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Or is DH? Help us with this argument!

(32 Posts)
BatCave Thu 13-Dec-12 09:44:18

I have been leaving the heating running using the thermostat turned down low. I figure it might be more efficient and cost effective to do this rather than have to warm up a freezing cold house twice a day.

He thinks we should turn it off completely and just have it on but warmer for a couple hours morning and evening.

I don't like it cold and we have a young baby. We also have damp/mould and as well as a dehumidifier running 24/7 have been advised to keep the house warm. its only a small 2 bed old cottage.

But if my way is costing us a fortune I'm willing to concede. Who IBU?

He IBU - I think personally it costs more to keep switching the boiler on and off as the rads then have to worked harder to get it warm. You are far better to just keep it on low and crank it up a bit when it needs to be warmer.

If you have damp/mould then it is silly to turn it off and let the house get cold, even more so when you have a baby!

Tell his he IBU and to stop being a tightwad smile

ChippingInAWinterWonderland Thu 13-Dec-12 09:47:41

Are you at home with the baby?

If you are then I'd keep it on low, if you are out all day I'd put it on in the morning, then again just before you are due to get home.

You could always check the meter - do it your way one week, check the meter again. Then do it his way the next week, checking the meter.

It's probably a bit cheaper his way, but more comfortable your way. I don't think there will be a lot of difference in how much it costs.

5dcsandallthelittlesantahats Thu 13-Dec-12 09:48:21

I keep it on, I would rather shave money off other things than keeping warm smile.

wewereherefirst Thu 13-Dec-12 09:48:30

He is IBU unless you have a really inefficient boiler.

ChippingInAWinterWonderland Thu 13-Dec-12 09:48:53

Ah - MN at it's finest smile Ask a question - get two totally different answers and be none the wiser!

Chipping - we are right smile

kittykarate Thu 13-Dec-12 09:49:43

There was an article on this in the guardian recently, and it basically said that it totally depends on the insulation in your house, what temperature you deem to be comfortable, the external temperature, how long you are in the house etc.

So, there is no way to know for sure without doing an experiment.

Actually, no, I am right...just saw you said turn it off it out, lol.

k2togm1 Thu 13-Dec-12 09:50:14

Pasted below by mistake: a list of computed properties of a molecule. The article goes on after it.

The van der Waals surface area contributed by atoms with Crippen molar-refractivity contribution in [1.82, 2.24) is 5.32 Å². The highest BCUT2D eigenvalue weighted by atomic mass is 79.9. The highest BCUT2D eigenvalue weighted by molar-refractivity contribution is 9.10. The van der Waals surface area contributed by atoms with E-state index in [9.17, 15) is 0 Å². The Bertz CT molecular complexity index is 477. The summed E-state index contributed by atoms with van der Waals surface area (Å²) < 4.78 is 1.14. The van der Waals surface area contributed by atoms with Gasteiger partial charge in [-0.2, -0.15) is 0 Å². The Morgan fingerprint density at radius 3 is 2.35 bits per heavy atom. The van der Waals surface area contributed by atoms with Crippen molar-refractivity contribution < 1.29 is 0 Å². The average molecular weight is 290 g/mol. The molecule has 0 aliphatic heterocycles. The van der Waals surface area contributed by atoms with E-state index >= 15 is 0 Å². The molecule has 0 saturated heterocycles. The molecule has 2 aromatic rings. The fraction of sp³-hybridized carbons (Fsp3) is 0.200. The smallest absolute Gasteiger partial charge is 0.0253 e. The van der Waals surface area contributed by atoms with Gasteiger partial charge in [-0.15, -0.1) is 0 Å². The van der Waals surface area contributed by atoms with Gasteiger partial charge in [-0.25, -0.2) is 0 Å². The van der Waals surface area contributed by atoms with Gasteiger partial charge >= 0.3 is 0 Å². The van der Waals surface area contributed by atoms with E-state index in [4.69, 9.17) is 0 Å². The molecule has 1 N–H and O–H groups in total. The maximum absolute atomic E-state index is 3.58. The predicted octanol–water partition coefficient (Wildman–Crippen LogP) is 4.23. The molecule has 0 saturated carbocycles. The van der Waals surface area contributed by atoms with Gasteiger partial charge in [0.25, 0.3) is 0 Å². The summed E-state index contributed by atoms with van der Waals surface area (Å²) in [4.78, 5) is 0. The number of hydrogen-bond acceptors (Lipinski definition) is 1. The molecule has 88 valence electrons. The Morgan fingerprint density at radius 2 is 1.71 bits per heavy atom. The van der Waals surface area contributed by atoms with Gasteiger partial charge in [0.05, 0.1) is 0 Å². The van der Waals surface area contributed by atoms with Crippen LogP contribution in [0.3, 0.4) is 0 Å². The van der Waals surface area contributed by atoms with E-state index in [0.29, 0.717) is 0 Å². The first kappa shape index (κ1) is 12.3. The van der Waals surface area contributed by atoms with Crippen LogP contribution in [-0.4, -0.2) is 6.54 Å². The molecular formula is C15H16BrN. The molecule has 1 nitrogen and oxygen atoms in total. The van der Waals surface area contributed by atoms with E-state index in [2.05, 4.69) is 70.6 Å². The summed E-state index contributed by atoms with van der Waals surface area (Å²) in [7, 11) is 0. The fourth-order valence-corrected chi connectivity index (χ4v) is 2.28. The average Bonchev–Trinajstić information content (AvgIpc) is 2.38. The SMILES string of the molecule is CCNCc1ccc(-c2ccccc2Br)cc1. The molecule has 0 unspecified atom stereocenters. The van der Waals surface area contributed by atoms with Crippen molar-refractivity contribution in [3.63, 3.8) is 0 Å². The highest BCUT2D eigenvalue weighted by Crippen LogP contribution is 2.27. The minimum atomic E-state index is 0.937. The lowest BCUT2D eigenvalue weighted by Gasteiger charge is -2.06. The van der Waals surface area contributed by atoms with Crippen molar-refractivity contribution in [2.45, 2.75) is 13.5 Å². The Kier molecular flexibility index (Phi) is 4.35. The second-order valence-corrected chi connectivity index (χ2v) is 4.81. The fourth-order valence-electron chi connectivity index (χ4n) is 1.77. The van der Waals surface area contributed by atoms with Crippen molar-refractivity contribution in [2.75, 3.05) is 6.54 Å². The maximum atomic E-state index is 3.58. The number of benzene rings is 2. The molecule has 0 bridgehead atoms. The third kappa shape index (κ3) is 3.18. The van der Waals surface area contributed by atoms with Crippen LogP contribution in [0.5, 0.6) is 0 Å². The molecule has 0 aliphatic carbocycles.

I've read that the most cost effective way is to have a constant 16 degrees. Not what we do though as I hate the heating on at night and it feels too cold during the day. It might work with a properly insulated house.

Iggly Thu 13-Dec-12 09:51:53

I live in a badly insulated house. It's better to have it on constantly. Takes forever to warm up otherwise.

hellhasnofurylikeahungrywoman Thu 13-Dec-12 09:52:54

I always understood that it was better to keep it on a lower heat but have it on constantly as the boiler doesn't have to work as hard to get it up to temperature. It's a bit like driving a car, it's more economical to cruise a long at a steady speed than it is to accelerate up to a high speed, decelerate then accelerate again, that was my understanding anyway. I could well be completely wide of the mark though.

BatCave Thu 13-Dec-12 09:58:07

That's my thinking hell & betty

Hmm <strokes chin>

We go out a couple hours in the morning a couple days a week. usually that's it at the moment. I don't think our boiler is too bad, I've no idea if the house is well insulated. We have really thick walls but I'm guessing probably not if the is a damp issue.

I'm off to make draught excluders.

Iggly Thu 13-Dec-12 10:01:18

The thing is OP, your lifestyle has changed now. You have a baby, you are home more. So you need more heating. It's taken a while to get DH around to that idea - especially as he's out at work.

You should open your windows daily for 15 mins even in the cold to help with the damp.

WhereYouLeftIt Thu 13-Dec-12 10:01:45

I put this to the test many years ago. Changed the heating to be on low one winter, compared bills to the year before. Winters were of comparable severity, bills were of comparable amounts.